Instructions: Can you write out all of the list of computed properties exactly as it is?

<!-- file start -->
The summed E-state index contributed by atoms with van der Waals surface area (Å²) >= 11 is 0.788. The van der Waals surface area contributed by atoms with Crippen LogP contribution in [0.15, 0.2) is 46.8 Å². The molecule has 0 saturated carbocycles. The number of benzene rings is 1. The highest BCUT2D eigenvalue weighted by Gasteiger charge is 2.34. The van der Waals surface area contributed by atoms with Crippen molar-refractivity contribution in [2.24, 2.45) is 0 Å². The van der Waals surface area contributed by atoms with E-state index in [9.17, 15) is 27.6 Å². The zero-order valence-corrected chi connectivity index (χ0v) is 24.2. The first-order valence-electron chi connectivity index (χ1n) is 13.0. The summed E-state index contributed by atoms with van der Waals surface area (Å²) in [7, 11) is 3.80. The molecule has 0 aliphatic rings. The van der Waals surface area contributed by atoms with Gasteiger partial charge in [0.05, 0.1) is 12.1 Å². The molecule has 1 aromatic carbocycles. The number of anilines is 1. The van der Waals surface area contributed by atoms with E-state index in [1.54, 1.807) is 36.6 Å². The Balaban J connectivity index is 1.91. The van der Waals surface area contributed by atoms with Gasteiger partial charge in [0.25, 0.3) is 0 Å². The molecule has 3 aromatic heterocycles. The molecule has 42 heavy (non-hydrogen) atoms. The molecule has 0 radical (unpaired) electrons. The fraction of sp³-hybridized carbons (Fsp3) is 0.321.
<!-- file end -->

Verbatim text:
The summed E-state index contributed by atoms with van der Waals surface area (Å²) >= 11 is 0.788. The van der Waals surface area contributed by atoms with Crippen LogP contribution in [0.15, 0.2) is 46.8 Å². The molecule has 0 saturated carbocycles. The number of benzene rings is 1. The highest BCUT2D eigenvalue weighted by Gasteiger charge is 2.34. The van der Waals surface area contributed by atoms with Crippen molar-refractivity contribution in [2.24, 2.45) is 0 Å². The van der Waals surface area contributed by atoms with E-state index in [9.17, 15) is 27.6 Å². The zero-order valence-corrected chi connectivity index (χ0v) is 24.2. The first-order valence-electron chi connectivity index (χ1n) is 13.0. The summed E-state index contributed by atoms with van der Waals surface area (Å²) in [7, 11) is 3.80. The molecule has 0 aliphatic rings. The van der Waals surface area contributed by atoms with Gasteiger partial charge in [0.05, 0.1) is 12.1 Å². The molecule has 1 aromatic carbocycles. The number of anilines is 1. The van der Waals surface area contributed by atoms with E-state index in [1.54, 1.807) is 36.6 Å². The Balaban J connectivity index is 1.91. The van der Waals surface area contributed by atoms with Gasteiger partial charge in [0.25, 0.3) is 0 Å². The molecule has 3 aromatic heterocycles. The molecule has 42 heavy (non-hydrogen) atoms. The molecule has 0 radical (unpaired) electrons. The fraction of sp³-hybridized carbons (Fsp3) is 0.321.